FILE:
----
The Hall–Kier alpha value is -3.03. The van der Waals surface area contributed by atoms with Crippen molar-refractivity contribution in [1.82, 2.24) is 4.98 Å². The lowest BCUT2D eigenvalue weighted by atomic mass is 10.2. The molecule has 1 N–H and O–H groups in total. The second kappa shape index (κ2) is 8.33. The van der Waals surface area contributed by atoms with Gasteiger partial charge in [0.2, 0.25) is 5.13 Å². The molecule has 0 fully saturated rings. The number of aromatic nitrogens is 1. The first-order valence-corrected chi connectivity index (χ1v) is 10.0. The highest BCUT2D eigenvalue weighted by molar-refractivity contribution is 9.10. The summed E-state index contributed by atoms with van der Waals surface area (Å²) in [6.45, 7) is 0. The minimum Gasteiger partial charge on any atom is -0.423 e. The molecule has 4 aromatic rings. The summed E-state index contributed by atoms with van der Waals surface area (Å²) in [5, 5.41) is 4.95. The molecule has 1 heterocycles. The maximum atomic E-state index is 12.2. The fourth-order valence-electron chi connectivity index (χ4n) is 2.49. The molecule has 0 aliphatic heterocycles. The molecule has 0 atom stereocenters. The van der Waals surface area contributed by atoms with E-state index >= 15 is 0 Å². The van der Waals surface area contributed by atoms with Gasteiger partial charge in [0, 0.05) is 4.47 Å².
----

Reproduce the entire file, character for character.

The Hall–Kier alpha value is -3.03. The van der Waals surface area contributed by atoms with Crippen molar-refractivity contribution in [1.82, 2.24) is 4.98 Å². The lowest BCUT2D eigenvalue weighted by atomic mass is 10.2. The molecule has 1 N–H and O–H groups in total. The second kappa shape index (κ2) is 8.33. The van der Waals surface area contributed by atoms with Gasteiger partial charge in [0.2, 0.25) is 5.13 Å². The molecule has 0 fully saturated rings. The number of aromatic nitrogens is 1. The first-order valence-corrected chi connectivity index (χ1v) is 10.0. The highest BCUT2D eigenvalue weighted by molar-refractivity contribution is 9.10. The summed E-state index contributed by atoms with van der Waals surface area (Å²) in [6.45, 7) is 0. The minimum Gasteiger partial charge on any atom is -0.423 e. The molecule has 4 aromatic rings. The summed E-state index contributed by atoms with van der Waals surface area (Å²) in [5, 5.41) is 4.95. The molecule has 1 heterocycles. The maximum atomic E-state index is 12.2. The fourth-order valence-electron chi connectivity index (χ4n) is 2.49. The molecule has 0 aliphatic heterocycles. The molecule has 0 atom stereocenters. The van der Waals surface area contributed by atoms with E-state index >= 15 is 0 Å². The van der Waals surface area contributed by atoms with Gasteiger partial charge in [0, 0.05) is 4.47 Å².